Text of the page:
Discussion on Fractal Urbanism: Residential-segregation in Modernising India

Discussion on Fractal Urbanism: Residential-segregation in Modernising India
Andaleeb Rahman
Monday, 4 November 2019 Add to Calendar 2019-11-04 15:00:00 2019-11-04 17:00:00 Asia/Kolkata Discussion on Fractal Urbanism: Residential-segregation in Modernising India The presentation will show how residential caste-segregation is independent of city size, using the first-ever large-scale evidence of neighbourhood-resolution data from 147 of the largest cities in contemporary India (the sample includes all cities in India with at least 0.3 million residents in 2011). This analysis sheds new light on one of the central conundrums in Indian urbanism — the persistence of caste segregation across the country, and across cities of varying sizes. It documents how patterns of residential caste segregation in the largest metropolitan centres with over 10 million residents closely track patterns in much smaller cities that are nearly two orders-of-magnitude smaller. This finding punctures a hole in one of the central normative promises of India’s urbanisation — the gradual withering of traditional caste-based segregation. These national findings are complemented by a unique census-scale micro-data containing detailed elementary caste (jati) information for nearly five million urban households in Karnataka. The analysis provides further fine-grained evidence of how segregation within the wards at census-block scales accounts for a significant part of the city scale patterns of segregation and is a central driver of ghettoisation of the most spatially marginalised groups in urban India — Muslims and Dalits. The authors offer several hypotheses and explanations and discuss implications for urban planning, policy, as well as broader modernisation theories. About the speaker: Andaleeb Rahman is currently a Postdoctoral Associate at Cornell University. His research interest lies in the area of food policy and ethnic politics. He recently co-authored a book, Transforming Food Systems for a Rising India, which was published by Palgrave Macmillan. Currently, he is working on another book project tentatively titled, Future of India's Social Welfare Program. Andaleeb's research on ethnic politics investigates the role of diversity for development. In a series of inter-related papers, this research calls into question the identity-agnosticism in debates around diversity in a hierarchical society. Andaleeb received his PhD from the Indira Gandhi Institute of Development Research, Mumbai. He has also worked at the Indian Institute for Human Settlements (IIHS), Bangalore. Please RSVP at president.cpr@cprindia.org Conference Hall, Centre for Policy Research, Dharam Marg, Chanakyapuri, New Delhi - 110021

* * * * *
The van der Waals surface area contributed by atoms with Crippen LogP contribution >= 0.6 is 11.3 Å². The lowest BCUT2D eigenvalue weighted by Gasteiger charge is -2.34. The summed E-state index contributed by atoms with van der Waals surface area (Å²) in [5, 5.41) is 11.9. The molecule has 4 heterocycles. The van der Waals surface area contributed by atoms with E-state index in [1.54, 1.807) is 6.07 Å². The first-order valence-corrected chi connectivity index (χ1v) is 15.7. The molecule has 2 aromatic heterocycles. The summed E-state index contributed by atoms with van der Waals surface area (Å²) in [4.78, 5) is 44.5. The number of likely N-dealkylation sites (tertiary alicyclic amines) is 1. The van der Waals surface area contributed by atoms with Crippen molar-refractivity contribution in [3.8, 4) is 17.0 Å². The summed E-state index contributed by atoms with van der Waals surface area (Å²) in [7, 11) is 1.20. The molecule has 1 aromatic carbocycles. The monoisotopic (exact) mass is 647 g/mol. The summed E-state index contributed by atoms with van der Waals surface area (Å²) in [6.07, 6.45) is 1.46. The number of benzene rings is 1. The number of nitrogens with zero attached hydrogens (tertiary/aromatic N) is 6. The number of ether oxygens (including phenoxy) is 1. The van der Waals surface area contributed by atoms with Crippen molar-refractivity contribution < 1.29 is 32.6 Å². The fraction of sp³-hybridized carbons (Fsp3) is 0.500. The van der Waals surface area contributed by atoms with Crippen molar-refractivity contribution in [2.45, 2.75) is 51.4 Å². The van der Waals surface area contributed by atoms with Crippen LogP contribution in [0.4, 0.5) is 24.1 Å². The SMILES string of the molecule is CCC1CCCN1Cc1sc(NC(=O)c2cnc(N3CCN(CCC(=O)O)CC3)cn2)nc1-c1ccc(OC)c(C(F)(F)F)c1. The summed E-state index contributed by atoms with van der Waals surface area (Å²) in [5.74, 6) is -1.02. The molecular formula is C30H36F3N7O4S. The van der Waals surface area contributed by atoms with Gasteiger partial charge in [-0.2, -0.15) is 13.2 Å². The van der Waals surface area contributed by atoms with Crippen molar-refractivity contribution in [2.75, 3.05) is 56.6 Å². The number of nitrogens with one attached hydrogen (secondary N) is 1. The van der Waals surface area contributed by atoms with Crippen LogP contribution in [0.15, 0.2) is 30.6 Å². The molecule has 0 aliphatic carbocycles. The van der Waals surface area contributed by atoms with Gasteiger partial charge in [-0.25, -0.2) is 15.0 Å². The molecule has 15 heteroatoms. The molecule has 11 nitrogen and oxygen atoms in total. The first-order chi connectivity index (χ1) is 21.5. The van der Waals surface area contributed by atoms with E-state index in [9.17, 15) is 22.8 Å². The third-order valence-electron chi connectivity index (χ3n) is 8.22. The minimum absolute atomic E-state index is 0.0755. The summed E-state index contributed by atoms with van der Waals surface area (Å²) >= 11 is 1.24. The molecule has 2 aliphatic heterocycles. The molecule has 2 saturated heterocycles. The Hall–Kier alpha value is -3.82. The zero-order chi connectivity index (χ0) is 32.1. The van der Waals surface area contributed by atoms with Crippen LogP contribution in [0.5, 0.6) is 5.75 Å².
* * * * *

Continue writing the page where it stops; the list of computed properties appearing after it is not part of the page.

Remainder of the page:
3:00 pm to 5:00 pm
Conference Hall, Centre for Policy Research, Dharam Marg, Chanakyapuri, New Delhi - 110021

The presentation will show how residential caste-segregation is independent of city size, using the first-ever large-scale evidence of neighbourhood-resolution data from 147 of the largest cities in contemporary India (the sample includes all cities in India with at least 0.3 million residents in 2011). This analysis sheds new light on one of the central conundrums in Indian urbanism — the persistence of caste segregation across the country, and across cities of varying sizes. It documents how patterns of residential caste segregation in the largest metropolitan centres with over 10 million residents closely track patterns in much smaller cities that are nearly two orders-of-magnitude smaller. This finding punctures a hole in one of the central normative promises of India’s urbanisation — the gradual withering of traditional caste-based segregation. These national findings are complemented by a unique census-scale micro-data containing detailed elementary caste (jati) information for nearly five million urban households in Karnataka. The analysis provides further fine-grained evidence of how segregation within the wards at census-block scales accounts for a significant part of the city scale patterns of segregation and is a central driver of ghettoisation of the most spatially marginalised groups in urban India — Muslims and Dalits. The authors offer several hypotheses and explanations and discuss implications for urban planning, policy, as well as broader modernisation theories.

About the speaker: Andaleeb Rahman is currently a Postdoctoral Associate at Cornell University. His research interest lies in the area of food policy and ethnic politics. He recently co-authored a book, Transforming Food Systems for a Rising India, which was published by Palgrave Macmillan. Currently, he is working on another book project tentatively titled, Future of India's Social Welfare Program. Andaleeb's research on ethnic politics investigates the role of diversity for development. In a series of inter-related papers, this research calls into question the identity-agnosticism in debates around diversity in a hierarchical society. Andaleeb received his PhD from the Indira Gandhi Institute of Development Research, Mumbai. He has also worked at the Indian Institute for Human Settlements (IIHS), Bangalore.

Please RSVP at president.cpr@cprindia.org